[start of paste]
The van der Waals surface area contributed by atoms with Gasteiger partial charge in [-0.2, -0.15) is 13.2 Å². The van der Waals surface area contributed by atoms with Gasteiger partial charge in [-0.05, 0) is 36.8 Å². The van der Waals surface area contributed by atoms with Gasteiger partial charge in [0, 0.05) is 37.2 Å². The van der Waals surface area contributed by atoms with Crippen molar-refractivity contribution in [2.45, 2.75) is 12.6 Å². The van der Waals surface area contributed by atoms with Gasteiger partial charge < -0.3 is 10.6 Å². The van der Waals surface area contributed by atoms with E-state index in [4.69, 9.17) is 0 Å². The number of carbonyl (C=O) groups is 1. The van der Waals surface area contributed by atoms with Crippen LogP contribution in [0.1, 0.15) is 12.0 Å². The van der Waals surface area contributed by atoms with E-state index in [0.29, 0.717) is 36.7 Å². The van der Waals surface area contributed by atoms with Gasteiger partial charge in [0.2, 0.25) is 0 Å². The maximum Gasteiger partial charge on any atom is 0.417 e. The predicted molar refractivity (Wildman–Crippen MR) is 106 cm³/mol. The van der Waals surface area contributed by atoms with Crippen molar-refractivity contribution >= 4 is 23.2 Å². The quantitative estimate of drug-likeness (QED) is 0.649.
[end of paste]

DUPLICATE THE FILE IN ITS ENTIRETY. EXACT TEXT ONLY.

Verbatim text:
The van der Waals surface area contributed by atoms with Gasteiger partial charge in [-0.2, -0.15) is 13.2 Å². The van der Waals surface area contributed by atoms with Gasteiger partial charge in [-0.05, 0) is 36.8 Å². The van der Waals surface area contributed by atoms with Gasteiger partial charge in [0, 0.05) is 37.2 Å². The van der Waals surface area contributed by atoms with Crippen molar-refractivity contribution in [2.45, 2.75) is 12.6 Å². The van der Waals surface area contributed by atoms with Gasteiger partial charge < -0.3 is 10.6 Å². The van der Waals surface area contributed by atoms with E-state index in [4.69, 9.17) is 0 Å². The number of carbonyl (C=O) groups is 1. The van der Waals surface area contributed by atoms with Crippen LogP contribution in [0.1, 0.15) is 12.0 Å². The van der Waals surface area contributed by atoms with E-state index in [0.29, 0.717) is 36.7 Å². The van der Waals surface area contributed by atoms with Gasteiger partial charge in [0.2, 0.25) is 0 Å². The maximum Gasteiger partial charge on any atom is 0.417 e. The predicted molar refractivity (Wildman–Crippen MR) is 106 cm³/mol. The van der Waals surface area contributed by atoms with Crippen molar-refractivity contribution >= 4 is 23.2 Å². The quantitative estimate of drug-likeness (QED) is 0.649.